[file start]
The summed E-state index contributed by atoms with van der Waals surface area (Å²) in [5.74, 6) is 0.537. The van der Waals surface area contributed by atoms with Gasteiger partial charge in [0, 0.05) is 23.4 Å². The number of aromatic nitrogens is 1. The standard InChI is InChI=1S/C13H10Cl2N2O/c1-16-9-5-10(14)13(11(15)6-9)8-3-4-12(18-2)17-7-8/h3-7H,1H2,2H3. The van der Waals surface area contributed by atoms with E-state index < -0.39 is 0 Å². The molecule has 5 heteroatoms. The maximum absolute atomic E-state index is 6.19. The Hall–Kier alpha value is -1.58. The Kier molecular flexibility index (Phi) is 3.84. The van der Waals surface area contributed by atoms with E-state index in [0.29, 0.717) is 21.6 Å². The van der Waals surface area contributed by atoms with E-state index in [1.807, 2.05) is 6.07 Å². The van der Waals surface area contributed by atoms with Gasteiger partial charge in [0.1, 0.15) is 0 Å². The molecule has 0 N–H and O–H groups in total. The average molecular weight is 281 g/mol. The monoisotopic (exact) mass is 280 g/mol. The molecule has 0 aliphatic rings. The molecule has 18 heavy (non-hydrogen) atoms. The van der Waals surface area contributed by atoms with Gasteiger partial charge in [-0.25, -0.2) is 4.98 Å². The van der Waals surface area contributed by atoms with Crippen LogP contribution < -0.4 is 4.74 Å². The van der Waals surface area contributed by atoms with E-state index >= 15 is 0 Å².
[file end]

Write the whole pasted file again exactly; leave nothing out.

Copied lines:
The summed E-state index contributed by atoms with van der Waals surface area (Å²) in [5.74, 6) is 0.537. The van der Waals surface area contributed by atoms with Gasteiger partial charge in [0, 0.05) is 23.4 Å². The number of aromatic nitrogens is 1. The standard InChI is InChI=1S/C13H10Cl2N2O/c1-16-9-5-10(14)13(11(15)6-9)8-3-4-12(18-2)17-7-8/h3-7H,1H2,2H3. The van der Waals surface area contributed by atoms with E-state index < -0.39 is 0 Å². The molecule has 5 heteroatoms. The maximum absolute atomic E-state index is 6.19. The Hall–Kier alpha value is -1.58. The Kier molecular flexibility index (Phi) is 3.84. The van der Waals surface area contributed by atoms with E-state index in [0.29, 0.717) is 21.6 Å². The van der Waals surface area contributed by atoms with E-state index in [1.807, 2.05) is 6.07 Å². The van der Waals surface area contributed by atoms with Gasteiger partial charge in [0.1, 0.15) is 0 Å². The molecule has 0 N–H and O–H groups in total. The average molecular weight is 281 g/mol. The monoisotopic (exact) mass is 280 g/mol. The molecule has 0 aliphatic rings. The molecule has 18 heavy (non-hydrogen) atoms. The van der Waals surface area contributed by atoms with Gasteiger partial charge in [-0.25, -0.2) is 4.98 Å². The van der Waals surface area contributed by atoms with Crippen LogP contribution < -0.4 is 4.74 Å². The van der Waals surface area contributed by atoms with E-state index >= 15 is 0 Å².